Crude oil rebounds to potential resistance amid risk rally
Fawad Razaqzada November 7, 2019 4:33 PM
However, it remains to be seen whether today’s gains can be sustained.
Oil prices fell sharply on Wednesday on the back of a big rise in US crude inventories, which raised excess supply worries, before rebounding again this morning along with other risk assets thanks to rising optimism over a US-China trade deal, which boosted the demand outlook for oil. As a result of these conflicting factors, the price of oil rose back to where it had been hanging around for the past few days by late afternoon UK time: $57.50.
However, it remains to be seen whether today’s gains can be sustained. With US crude inventories climbing consistently over the past few weeks and Saudi’s oil output returning to normal very quickly following those attacks on its infrastructure in mid-September, the potential upside looks set to be limited over the medium term. Indeed, according to OPEC’s own estimates, the global demand growth is forecast to slow from around 1.4 million barrels per day in 2018 to “around 0.5 million bpd towards the end of the next decade." This therefore reduces the call on OPEC crude oil supply. The cartel must maintain its ongoing production agreement with the likes of Russia if they are to provide any real long-term challenge to US shale. So, while further short-term gains cannot be ruled out, the upside looks limited from here.Although WTI created a bearish engulfing candle on the daily following yesterday’s sell-off, we have not seen any follow-through in the selling pressure so far. So, the bulls remain in control for now. The bears will need WTI to break and hold below support around $56.30 if they are to see any real weakness in prices. At the time of writing, crude was back around the key resistance area of $57.20 to $57.50, where it has struggled over the past few sessions. Here, old support meets the 200-day moving average and the 50% retracement of the entire drop from the post-Saudi-attacks high. So, there is still a possibility it could fall back, although the bears have already had several chances to push prices lower by now and yet they haven’t been able to do so. Therefore, a closing break above this region would negate any short-term bearish bias. In this event, we could see oil prices rise towards the next Fibonacci retracement levels at $58.60 (61.8%), $60.70 (78.6%) or even the $63.30 high. Today’s close should therefore provide a good technical indication where prices are headed over the next few trading days.
Source: eSignal and FOREX.com.
Disclaimer: The information on this web site is not targeted at the general public of any particular country. It is not intended for distribution to residents in any country where such distribution or use would contravene any local law or regulatory requirement. The information and opinions in this report are for general information use only and are not intended as an offer or solicitation with respect to the purchase or sale of any currency or CFD contract. All opinions and information contained in this report are subject to change without notice. This report has been prepared without regard to the specific investment objectives, financial situation and needs of any particular recipient. Any references to historical price movements or levels is informational based on our analysis and we do not represent or warranty that any such movements or levels are likely to reoccur in the future. While the information contained herein was obtained from sources believed to be reliable, author does not guarantee its accuracy or completeness, nor does author assume any liability for any direct, indirect or consequential loss that may result from the reliance by any person upon any such information or opinions.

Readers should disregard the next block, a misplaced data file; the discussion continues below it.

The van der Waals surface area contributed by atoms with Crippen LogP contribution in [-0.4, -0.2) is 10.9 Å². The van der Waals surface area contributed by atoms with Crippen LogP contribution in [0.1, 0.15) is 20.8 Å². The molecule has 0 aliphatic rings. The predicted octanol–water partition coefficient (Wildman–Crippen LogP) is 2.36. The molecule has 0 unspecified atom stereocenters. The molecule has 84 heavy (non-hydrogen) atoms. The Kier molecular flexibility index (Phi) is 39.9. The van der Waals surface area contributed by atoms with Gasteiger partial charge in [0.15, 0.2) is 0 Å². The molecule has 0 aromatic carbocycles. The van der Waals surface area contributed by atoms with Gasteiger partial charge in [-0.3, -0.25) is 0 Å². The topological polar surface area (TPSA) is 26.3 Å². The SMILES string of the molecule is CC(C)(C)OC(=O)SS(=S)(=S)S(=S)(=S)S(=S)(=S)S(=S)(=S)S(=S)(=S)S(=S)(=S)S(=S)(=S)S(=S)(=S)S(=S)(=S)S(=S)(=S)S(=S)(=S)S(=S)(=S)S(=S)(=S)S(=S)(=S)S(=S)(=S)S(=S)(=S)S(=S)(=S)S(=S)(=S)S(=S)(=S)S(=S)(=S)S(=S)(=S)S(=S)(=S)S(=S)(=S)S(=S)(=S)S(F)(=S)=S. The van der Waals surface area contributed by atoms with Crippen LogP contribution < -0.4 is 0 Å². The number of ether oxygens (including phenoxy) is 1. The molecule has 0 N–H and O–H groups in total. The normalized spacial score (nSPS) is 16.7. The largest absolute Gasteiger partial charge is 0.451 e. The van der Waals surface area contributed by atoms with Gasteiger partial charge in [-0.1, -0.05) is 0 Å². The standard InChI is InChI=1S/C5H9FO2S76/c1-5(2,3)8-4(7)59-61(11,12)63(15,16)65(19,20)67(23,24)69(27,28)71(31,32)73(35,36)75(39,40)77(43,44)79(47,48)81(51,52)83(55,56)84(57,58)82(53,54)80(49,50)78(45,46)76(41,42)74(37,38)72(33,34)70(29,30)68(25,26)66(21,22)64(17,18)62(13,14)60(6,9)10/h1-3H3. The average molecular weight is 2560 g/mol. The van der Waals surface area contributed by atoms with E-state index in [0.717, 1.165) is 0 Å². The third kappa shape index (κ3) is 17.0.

Futures, Options on Futures, Foreign Exchange and other leveraged products involves significant risk of loss and is not suitable for all investors. Losses can exceed your deposits. Increasing leverage increases risk. Spot Gold and Silver contracts are not subject to regulation under the U.S. Commodity Exchange Act. Contracts for Difference (CFDs) are not available for US residents. Before deciding to trade forex and commodity futures, you should carefully consider your financial objectives, level of experience and risk appetite. Any opinions, news, research, analyses, prices or other information contained herein is intended as general information about the subject matter covered and is provided with the understanding that we do not provide any investment, legal, or tax advice. You should consult with appropriate counsel or other advisors on all investment, legal, or tax matters. References to Forex.com or GAIN Capital refer to GAIN Capital Holdings Inc. and its subsidiaries. Please read Characteristics and Risks of Standardized Options.